Another thing that majorly put me off was the rape part later on in the book. It's basically "we have to rape you to repopulate stuff". This is due to the Facer religion who have "face bindis" on their heads. Not sure if it's cultural appropriation however it made me face palm. A face bindi is a tiny face on the head that usually shows the true emotions of the wearer.
So these Facers basically want to go back to Earth and start some colony or something, I was confused about where they were going but it was going to take 100 years to get there.

So of course Nanoannie, one of our heroes, has to be forcibly married to someone so he can rape her and she can get pregnant. Fortunately she's married to a guy that doesn't have an interest in her as she has no interest in him. However it implies both with the men leering at the unwilling women in the church and later with just mentioning the other women, that they are raped.
I should mention that Nanoannie is around 14 years old. Yeah.

Next is Kapera. She has leukemia so a good portion of the book she is unconscious. The only black character with a major speaking part is devoiced for a good portion of the book. I rally can't recall why she's important to the book other than having a micro disc and her relationship to her parents who are the research scientists.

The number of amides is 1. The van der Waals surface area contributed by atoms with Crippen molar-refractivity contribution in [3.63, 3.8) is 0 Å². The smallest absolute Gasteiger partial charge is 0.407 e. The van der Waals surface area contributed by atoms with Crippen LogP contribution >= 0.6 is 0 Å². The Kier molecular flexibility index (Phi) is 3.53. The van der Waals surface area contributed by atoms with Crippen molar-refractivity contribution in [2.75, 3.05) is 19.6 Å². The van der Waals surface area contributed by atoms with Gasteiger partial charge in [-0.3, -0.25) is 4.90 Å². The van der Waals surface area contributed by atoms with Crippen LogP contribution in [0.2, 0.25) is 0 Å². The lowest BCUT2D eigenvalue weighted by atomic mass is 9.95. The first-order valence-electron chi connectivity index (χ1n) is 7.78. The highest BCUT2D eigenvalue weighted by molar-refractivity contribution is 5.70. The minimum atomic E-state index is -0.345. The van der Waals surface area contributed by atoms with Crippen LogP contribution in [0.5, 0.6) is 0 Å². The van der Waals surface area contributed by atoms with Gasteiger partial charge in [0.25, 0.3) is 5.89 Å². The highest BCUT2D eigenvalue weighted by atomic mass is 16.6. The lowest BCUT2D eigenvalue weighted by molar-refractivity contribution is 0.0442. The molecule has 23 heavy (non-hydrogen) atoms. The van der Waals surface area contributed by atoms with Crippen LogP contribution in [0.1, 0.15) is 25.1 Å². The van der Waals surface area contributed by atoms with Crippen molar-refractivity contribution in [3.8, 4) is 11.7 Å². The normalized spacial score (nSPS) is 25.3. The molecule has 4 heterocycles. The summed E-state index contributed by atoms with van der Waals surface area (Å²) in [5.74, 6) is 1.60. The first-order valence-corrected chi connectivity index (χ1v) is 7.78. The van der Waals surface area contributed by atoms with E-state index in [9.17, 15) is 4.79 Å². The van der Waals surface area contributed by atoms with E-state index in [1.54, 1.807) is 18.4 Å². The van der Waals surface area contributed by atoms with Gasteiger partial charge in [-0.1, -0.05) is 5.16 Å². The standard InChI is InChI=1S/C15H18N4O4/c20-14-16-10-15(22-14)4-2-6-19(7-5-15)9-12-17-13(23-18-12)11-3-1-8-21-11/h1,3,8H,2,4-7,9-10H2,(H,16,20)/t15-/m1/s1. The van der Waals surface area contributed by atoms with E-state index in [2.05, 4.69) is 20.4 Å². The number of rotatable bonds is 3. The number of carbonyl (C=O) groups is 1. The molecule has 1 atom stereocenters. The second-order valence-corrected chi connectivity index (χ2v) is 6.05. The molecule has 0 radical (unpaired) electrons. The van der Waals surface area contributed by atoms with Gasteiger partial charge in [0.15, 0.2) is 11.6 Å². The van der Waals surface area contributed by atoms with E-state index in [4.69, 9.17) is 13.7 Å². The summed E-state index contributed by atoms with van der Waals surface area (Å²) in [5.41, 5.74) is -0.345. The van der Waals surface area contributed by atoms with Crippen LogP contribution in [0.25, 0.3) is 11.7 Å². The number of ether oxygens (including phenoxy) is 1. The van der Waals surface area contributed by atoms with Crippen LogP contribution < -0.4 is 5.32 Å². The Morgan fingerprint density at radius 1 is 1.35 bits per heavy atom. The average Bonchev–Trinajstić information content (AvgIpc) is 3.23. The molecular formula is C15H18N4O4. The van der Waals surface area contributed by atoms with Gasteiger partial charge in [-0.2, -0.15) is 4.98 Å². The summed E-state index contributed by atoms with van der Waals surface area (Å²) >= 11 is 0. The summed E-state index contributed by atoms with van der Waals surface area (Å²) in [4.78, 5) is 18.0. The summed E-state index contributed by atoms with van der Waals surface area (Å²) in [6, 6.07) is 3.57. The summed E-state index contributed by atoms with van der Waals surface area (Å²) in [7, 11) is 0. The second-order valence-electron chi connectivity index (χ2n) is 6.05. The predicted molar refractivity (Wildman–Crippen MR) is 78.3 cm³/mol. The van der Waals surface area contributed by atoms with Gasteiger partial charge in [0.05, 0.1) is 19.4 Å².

She's also not "African" but the jargon term "Kiafrican" which is not explained how that came about.

Overall I'm not really sure what the major plot is as the duo is kidnapped and escapes capture many times.  It really isn't until the middle of the book the plot seems to appear. Given the many names and corporation name drops it's really hard to follow who is with who.

What really killed any final interest in this is when Nanoannie has Kapera wrist-com and types out in bad phoneticish words. It was hard to read, and with the "hic" when she has hiccups in the cuy ball every line,I just stopped caring.

It doesn't really strongly establish it's characters from the start so trying to remember what's going on is hard. It also like to borrow and mash up different cultures and has a good portion that is a rape plot.

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text 2017-11-18 05:53
Reading progress update: I've read 545 out of 735 pages.
Harry Potter and the Goblet of Fire - J.K. Rowling,Kazu Kibuishi,Mary GrandPré

Nifler